A Lot or a Little?
What you will—and won't—find in this game.
Glorifies guns and gun violence in a humorous way, with lots of puns and jokes about weapons and ammunition. Simple concepts of good and evil, with minor sub-themes focusing on the value of tradition, helping people in need, and trying to sympathize with and get along with rivals.
Positive Role Models
The hero is a brave young woman earnestly interested in doing what's best for her little village. That said, she's unfazed by combat and killing, and looks forward to adventures that involve lots of violence.
Most of the main characters -- including the strong, capable hero and her entire village -- are female.
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Ease of Play
Five difficulty settings let players choose their own level of challenge, but even the easiest is no guarantee of success. The controls are intuitive and easy to learn, with basic elements introduced via a lengthy in-game tutorial and additional mechanics added gradually so players have time to practice and master them.
Violence & Scariness
Players use rifles, pistols, grenade launchers, and other ballistic weapons to shoot monsters, including blobs, bugs, dragons, and other fantasy creatures. Large splashes of red blood coat the environment with each kill. The action is presented from a top-down perspective, and the retro graphics are very blocky and not very detailed.
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Drinking, Drugs & Smoking
Several non-player characters smoke pipes.
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Parents Need to Know
Parents need to know that Trigger Witch is a downloadable twin-stick shooter for Xbox Series S/X, Xbox One, PlayStation 4, PlayStation 5, and Switch. Players take on the role of a young woman from an isolated village of witches that has largely abandoned magic in favor of mastering various types of guns. She sets out on an adventure to learn more about the magic and history her people have forgotten. It's presented in a retro style viewed from a raised perspective. The graphics are blocky and not very detailed, but combat -- against a variety of fantasy creatures, from blobs to armored dragons -- is focused on using guns, and killing enemies results in large splashes of red pixelated blood. The game's upbeat narrative, which contains simple messages about helping others and fighting for what you care about, feels a bit at odds with the bevy of jokes and puns about guns and ammunition found in both dialogue and the names of locations. There's no strong language or sexual content, but several non-player characters are seen puffing on tobacco pipes.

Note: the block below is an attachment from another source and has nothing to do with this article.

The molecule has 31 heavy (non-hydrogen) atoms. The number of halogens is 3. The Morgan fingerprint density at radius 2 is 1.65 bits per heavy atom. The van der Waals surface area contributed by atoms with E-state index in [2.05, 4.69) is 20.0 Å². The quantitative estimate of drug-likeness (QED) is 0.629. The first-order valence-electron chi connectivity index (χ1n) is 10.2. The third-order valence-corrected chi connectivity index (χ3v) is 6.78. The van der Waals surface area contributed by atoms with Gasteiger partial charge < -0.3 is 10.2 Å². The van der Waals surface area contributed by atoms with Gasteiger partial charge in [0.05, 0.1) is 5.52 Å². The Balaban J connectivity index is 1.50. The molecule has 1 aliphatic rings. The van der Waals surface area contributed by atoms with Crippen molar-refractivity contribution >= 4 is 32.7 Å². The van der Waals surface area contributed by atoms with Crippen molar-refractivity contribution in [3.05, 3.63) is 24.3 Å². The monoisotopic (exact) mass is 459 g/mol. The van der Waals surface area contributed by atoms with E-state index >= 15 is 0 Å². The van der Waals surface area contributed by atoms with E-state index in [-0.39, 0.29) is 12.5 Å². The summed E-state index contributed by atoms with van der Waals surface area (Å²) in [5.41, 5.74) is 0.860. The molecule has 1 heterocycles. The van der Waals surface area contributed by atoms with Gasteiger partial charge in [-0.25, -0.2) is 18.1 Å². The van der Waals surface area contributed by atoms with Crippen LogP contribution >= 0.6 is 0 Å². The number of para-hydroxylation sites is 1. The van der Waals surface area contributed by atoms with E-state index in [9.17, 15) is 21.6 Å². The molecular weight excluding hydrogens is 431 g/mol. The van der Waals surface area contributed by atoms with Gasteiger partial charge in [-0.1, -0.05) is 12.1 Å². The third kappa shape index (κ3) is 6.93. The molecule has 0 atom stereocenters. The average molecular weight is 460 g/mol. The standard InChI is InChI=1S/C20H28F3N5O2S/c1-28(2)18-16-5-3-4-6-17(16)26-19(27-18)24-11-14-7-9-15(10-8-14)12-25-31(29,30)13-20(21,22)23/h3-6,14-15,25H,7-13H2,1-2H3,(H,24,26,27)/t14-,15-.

Is It Any Good?
The combination of Zelda-like exploration and frenetic top-down shooting makes for an interesting retro fusion experience. Most of Trigger Witch's action should prove pretty familiar for experienced gamers, and the basic mechanics have been well executed. The gradual learning curve that comes with learning to aim and shoot effectively while constantly strafing and dodging enemies makes for a good hook, and simple contextual puzzles -- like hitting switches to activate moving sidewalks and choosing the right weapon to destroy key objects -- helps break up the routine of combat. That the witches have largely abandoned magic in favor of guns makes for a pleasantly silly narrative shtick, and it's clear the writers had lots of fun leaning into the witches' love of guns and coming up with goofy wordplay.
But whether the novelty of Trigger Witch's core concept will see players through to the end is an open question. Dull dungeon design is compounded by unsatisfying graphics, which often feel more as though they were plucked from 30-year-old games rather than inspired by them. And getting stuck in unfairly cramped areas of the map where you're unable to avoid enemies (or the blasts of energy they fire) can grow frustrating. Even playing on the easiest of five skill levels doesn't ensure your survival in these situations. It could also do with some simple quality-of-life improvements, like a little map in the corner of the screen to help keep players oriented while exploring and a means of switching between weapons that doesn't involve reverting to the basic hand cannon whenever more powerful guns run out of ammunition. Trigger Witch can be fun in short bursts, but there are plenty of better retro shooters and Zelda-inspired action games available.
Did we miss something on diversity?
Research shows a connection between kids' healthy self-esteem and positive portrayals in media. That's why we've added a new "Diverse Representations" section to our reviews that will be rolling out on an ongoing basis. You can help us help kids by suggesting a diversity update.